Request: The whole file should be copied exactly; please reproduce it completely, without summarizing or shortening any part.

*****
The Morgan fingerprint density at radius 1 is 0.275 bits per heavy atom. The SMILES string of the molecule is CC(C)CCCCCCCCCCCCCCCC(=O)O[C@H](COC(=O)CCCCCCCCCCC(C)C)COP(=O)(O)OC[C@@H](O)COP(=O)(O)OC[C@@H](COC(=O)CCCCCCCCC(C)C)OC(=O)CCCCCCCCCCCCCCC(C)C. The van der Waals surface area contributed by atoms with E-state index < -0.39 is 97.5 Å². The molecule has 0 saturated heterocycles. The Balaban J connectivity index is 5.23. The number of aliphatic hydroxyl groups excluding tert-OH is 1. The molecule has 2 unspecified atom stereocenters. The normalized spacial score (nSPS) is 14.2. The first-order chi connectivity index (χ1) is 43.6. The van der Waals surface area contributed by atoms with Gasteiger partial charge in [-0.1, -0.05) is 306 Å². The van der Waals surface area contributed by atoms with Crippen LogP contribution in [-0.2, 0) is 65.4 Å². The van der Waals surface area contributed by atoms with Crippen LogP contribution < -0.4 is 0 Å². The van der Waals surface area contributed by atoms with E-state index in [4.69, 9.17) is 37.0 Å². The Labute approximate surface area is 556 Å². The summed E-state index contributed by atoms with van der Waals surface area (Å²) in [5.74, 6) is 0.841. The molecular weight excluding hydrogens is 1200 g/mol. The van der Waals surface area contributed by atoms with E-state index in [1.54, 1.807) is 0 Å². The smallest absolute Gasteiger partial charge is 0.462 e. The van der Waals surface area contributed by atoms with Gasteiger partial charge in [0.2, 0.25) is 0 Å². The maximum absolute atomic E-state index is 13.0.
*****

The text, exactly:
The Morgan fingerprint density at radius 1 is 0.275 bits per heavy atom. The SMILES string of the molecule is CC(C)CCCCCCCCCCCCCCCC(=O)O[C@H](COC(=O)CCCCCCCCCCC(C)C)COP(=O)(O)OC[C@@H](O)COP(=O)(O)OC[C@@H](COC(=O)CCCCCCCCC(C)C)OC(=O)CCCCCCCCCCCCCCC(C)C. The van der Waals surface area contributed by atoms with E-state index < -0.39 is 97.5 Å². The molecule has 0 saturated heterocycles. The Balaban J connectivity index is 5.23. The number of aliphatic hydroxyl groups excluding tert-OH is 1. The molecule has 2 unspecified atom stereocenters. The normalized spacial score (nSPS) is 14.2. The first-order chi connectivity index (χ1) is 43.6. The van der Waals surface area contributed by atoms with Gasteiger partial charge in [-0.1, -0.05) is 306 Å². The van der Waals surface area contributed by atoms with Crippen LogP contribution in [-0.2, 0) is 65.4 Å². The van der Waals surface area contributed by atoms with Crippen LogP contribution < -0.4 is 0 Å². The van der Waals surface area contributed by atoms with E-state index in [4.69, 9.17) is 37.0 Å². The Labute approximate surface area is 556 Å². The summed E-state index contributed by atoms with van der Waals surface area (Å²) in [5.74, 6) is 0.841. The molecular weight excluding hydrogens is 1200 g/mol. The van der Waals surface area contributed by atoms with E-state index in [1.54, 1.807) is 0 Å². The smallest absolute Gasteiger partial charge is 0.462 e. The van der Waals surface area contributed by atoms with Gasteiger partial charge in [0.2, 0.25) is 0 Å². The maximum absolute atomic E-state index is 13.0.